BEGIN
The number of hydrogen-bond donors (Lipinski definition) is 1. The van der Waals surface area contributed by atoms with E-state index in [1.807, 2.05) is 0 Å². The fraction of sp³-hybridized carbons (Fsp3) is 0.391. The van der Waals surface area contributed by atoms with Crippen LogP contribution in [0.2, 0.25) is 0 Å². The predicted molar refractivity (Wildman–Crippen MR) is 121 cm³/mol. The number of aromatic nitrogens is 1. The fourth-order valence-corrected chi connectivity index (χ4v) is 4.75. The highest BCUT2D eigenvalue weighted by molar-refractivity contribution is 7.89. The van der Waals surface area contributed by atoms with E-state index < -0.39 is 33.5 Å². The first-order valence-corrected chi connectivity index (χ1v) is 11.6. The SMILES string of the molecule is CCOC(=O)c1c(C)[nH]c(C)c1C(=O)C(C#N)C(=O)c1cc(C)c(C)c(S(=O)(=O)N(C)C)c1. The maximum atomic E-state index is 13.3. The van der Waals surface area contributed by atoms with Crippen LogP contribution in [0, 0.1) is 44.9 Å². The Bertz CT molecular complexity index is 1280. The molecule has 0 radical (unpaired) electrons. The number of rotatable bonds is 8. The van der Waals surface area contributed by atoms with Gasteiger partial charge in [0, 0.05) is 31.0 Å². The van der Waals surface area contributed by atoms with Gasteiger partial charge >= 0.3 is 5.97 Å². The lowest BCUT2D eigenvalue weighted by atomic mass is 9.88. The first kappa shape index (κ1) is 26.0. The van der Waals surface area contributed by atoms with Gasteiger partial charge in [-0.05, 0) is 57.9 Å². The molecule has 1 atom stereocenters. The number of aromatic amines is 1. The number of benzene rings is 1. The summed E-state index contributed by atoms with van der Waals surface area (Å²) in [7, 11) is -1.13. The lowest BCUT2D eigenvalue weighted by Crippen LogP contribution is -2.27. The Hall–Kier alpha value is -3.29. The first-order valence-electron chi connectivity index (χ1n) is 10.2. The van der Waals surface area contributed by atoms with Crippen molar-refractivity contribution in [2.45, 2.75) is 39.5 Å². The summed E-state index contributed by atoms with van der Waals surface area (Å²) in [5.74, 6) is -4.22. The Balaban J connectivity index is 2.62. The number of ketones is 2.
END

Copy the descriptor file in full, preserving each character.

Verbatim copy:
The number of hydrogen-bond donors (Lipinski definition) is 1. The van der Waals surface area contributed by atoms with E-state index in [1.807, 2.05) is 0 Å². The fraction of sp³-hybridized carbons (Fsp3) is 0.391. The van der Waals surface area contributed by atoms with Crippen LogP contribution in [0.2, 0.25) is 0 Å². The predicted molar refractivity (Wildman–Crippen MR) is 121 cm³/mol. The number of aromatic nitrogens is 1. The fourth-order valence-corrected chi connectivity index (χ4v) is 4.75. The highest BCUT2D eigenvalue weighted by molar-refractivity contribution is 7.89. The van der Waals surface area contributed by atoms with E-state index < -0.39 is 33.5 Å². The first-order valence-corrected chi connectivity index (χ1v) is 11.6. The SMILES string of the molecule is CCOC(=O)c1c(C)[nH]c(C)c1C(=O)C(C#N)C(=O)c1cc(C)c(C)c(S(=O)(=O)N(C)C)c1. The maximum atomic E-state index is 13.3. The van der Waals surface area contributed by atoms with Crippen LogP contribution in [0, 0.1) is 44.9 Å². The Bertz CT molecular complexity index is 1280. The molecule has 0 radical (unpaired) electrons. The number of rotatable bonds is 8. The van der Waals surface area contributed by atoms with Gasteiger partial charge in [0, 0.05) is 31.0 Å². The van der Waals surface area contributed by atoms with Gasteiger partial charge >= 0.3 is 5.97 Å². The lowest BCUT2D eigenvalue weighted by atomic mass is 9.88. The first kappa shape index (κ1) is 26.0. The van der Waals surface area contributed by atoms with Gasteiger partial charge in [-0.05, 0) is 57.9 Å². The molecule has 1 atom stereocenters. The number of aromatic amines is 1. The number of benzene rings is 1. The summed E-state index contributed by atoms with van der Waals surface area (Å²) in [7, 11) is -1.13. The lowest BCUT2D eigenvalue weighted by Crippen LogP contribution is -2.27. The Hall–Kier alpha value is -3.29. The first-order valence-electron chi connectivity index (χ1n) is 10.2. The van der Waals surface area contributed by atoms with Crippen molar-refractivity contribution in [2.45, 2.75) is 39.5 Å². The summed E-state index contributed by atoms with van der Waals surface area (Å²) in [5.74, 6) is -4.22. The Balaban J connectivity index is 2.62. The number of ketones is 2.